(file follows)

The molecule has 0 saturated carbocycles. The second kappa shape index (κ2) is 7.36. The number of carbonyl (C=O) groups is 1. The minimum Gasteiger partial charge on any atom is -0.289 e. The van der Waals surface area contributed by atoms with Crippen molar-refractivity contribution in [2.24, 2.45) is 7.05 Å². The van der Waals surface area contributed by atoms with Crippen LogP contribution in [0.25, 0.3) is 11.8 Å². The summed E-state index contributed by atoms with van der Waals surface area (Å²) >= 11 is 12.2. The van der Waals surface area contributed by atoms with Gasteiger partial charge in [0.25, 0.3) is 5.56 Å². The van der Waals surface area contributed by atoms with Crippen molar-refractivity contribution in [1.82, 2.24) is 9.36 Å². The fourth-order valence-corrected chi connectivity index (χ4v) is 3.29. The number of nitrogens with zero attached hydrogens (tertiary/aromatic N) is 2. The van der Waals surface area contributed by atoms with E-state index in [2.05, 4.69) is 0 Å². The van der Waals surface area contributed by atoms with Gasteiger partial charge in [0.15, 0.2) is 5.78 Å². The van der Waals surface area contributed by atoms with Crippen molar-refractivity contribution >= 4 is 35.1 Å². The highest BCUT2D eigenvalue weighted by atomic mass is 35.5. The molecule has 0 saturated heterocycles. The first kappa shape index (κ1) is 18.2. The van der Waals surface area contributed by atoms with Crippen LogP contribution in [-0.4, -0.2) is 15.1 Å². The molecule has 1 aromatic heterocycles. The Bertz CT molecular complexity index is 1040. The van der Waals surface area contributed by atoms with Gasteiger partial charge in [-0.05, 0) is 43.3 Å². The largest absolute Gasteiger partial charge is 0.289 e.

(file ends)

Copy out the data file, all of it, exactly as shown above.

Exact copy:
The molecule has 0 saturated carbocycles. The second kappa shape index (κ2) is 7.36. The number of carbonyl (C=O) groups is 1. The minimum Gasteiger partial charge on any atom is -0.289 e. The van der Waals surface area contributed by atoms with Crippen molar-refractivity contribution in [2.24, 2.45) is 7.05 Å². The van der Waals surface area contributed by atoms with Crippen LogP contribution in [0.25, 0.3) is 11.8 Å². The summed E-state index contributed by atoms with van der Waals surface area (Å²) >= 11 is 12.2. The van der Waals surface area contributed by atoms with Gasteiger partial charge in [0.25, 0.3) is 5.56 Å². The van der Waals surface area contributed by atoms with Crippen molar-refractivity contribution in [1.82, 2.24) is 9.36 Å². The fourth-order valence-corrected chi connectivity index (χ4v) is 3.29. The number of nitrogens with zero attached hydrogens (tertiary/aromatic N) is 2. The van der Waals surface area contributed by atoms with E-state index in [2.05, 4.69) is 0 Å². The van der Waals surface area contributed by atoms with Gasteiger partial charge in [0.15, 0.2) is 5.78 Å². The van der Waals surface area contributed by atoms with Crippen molar-refractivity contribution >= 4 is 35.1 Å². The highest BCUT2D eigenvalue weighted by atomic mass is 35.5. The molecule has 0 saturated heterocycles. The first kappa shape index (κ1) is 18.2. The van der Waals surface area contributed by atoms with Crippen LogP contribution in [-0.4, -0.2) is 15.1 Å². The molecule has 1 aromatic heterocycles. The Bertz CT molecular complexity index is 1040. The van der Waals surface area contributed by atoms with Gasteiger partial charge in [-0.05, 0) is 43.3 Å². The largest absolute Gasteiger partial charge is 0.289 e.